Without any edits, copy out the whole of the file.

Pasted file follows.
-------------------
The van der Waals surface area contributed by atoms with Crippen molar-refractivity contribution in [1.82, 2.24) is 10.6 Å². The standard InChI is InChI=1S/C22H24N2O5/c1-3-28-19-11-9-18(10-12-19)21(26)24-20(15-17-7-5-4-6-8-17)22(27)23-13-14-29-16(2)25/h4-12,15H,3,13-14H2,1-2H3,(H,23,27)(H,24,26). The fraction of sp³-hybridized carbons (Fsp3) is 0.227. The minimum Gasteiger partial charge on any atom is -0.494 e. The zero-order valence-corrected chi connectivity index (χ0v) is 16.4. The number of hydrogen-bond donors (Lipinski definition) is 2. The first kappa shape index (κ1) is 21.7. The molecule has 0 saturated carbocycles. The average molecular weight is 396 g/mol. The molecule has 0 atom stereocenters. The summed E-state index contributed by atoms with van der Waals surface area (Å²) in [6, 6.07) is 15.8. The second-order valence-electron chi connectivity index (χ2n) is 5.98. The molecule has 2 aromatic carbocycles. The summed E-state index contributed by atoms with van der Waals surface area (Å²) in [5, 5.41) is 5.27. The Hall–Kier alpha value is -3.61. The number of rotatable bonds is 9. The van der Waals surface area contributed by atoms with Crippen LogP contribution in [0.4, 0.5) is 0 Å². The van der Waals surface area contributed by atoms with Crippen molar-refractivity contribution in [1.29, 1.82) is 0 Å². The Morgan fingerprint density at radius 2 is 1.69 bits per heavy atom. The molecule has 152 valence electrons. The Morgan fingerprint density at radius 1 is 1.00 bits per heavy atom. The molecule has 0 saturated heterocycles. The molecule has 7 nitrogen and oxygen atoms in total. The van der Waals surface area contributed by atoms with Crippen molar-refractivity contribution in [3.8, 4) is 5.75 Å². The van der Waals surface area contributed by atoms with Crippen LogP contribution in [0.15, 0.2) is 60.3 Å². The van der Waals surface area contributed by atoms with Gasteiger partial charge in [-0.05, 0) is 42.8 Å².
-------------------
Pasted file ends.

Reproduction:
The van der Waals surface area contributed by atoms with Crippen molar-refractivity contribution in [1.82, 2.24) is 10.6 Å². The standard InChI is InChI=1S/C22H24N2O5/c1-3-28-19-11-9-18(10-12-19)21(26)24-20(15-17-7-5-4-6-8-17)22(27)23-13-14-29-16(2)25/h4-12,15H,3,13-14H2,1-2H3,(H,23,27)(H,24,26). The fraction of sp³-hybridized carbons (Fsp3) is 0.227. The minimum Gasteiger partial charge on any atom is -0.494 e. The zero-order valence-corrected chi connectivity index (χ0v) is 16.4. The number of hydrogen-bond donors (Lipinski definition) is 2. The first kappa shape index (κ1) is 21.7. The molecule has 0 saturated carbocycles. The average molecular weight is 396 g/mol. The molecule has 0 atom stereocenters. The summed E-state index contributed by atoms with van der Waals surface area (Å²) in [6, 6.07) is 15.8. The second-order valence-electron chi connectivity index (χ2n) is 5.98. The molecule has 2 aromatic carbocycles. The summed E-state index contributed by atoms with van der Waals surface area (Å²) in [5, 5.41) is 5.27. The Hall–Kier alpha value is -3.61. The number of rotatable bonds is 9. The van der Waals surface area contributed by atoms with Crippen LogP contribution in [0.4, 0.5) is 0 Å². The van der Waals surface area contributed by atoms with Crippen molar-refractivity contribution in [1.29, 1.82) is 0 Å². The Morgan fingerprint density at radius 2 is 1.69 bits per heavy atom. The molecule has 152 valence electrons. The Morgan fingerprint density at radius 1 is 1.00 bits per heavy atom. The molecule has 0 saturated heterocycles. The molecule has 7 nitrogen and oxygen atoms in total. The van der Waals surface area contributed by atoms with Crippen molar-refractivity contribution in [3.8, 4) is 5.75 Å². The van der Waals surface area contributed by atoms with Crippen LogP contribution in [0.15, 0.2) is 60.3 Å². The van der Waals surface area contributed by atoms with Gasteiger partial charge in [-0.05, 0) is 42.8 Å².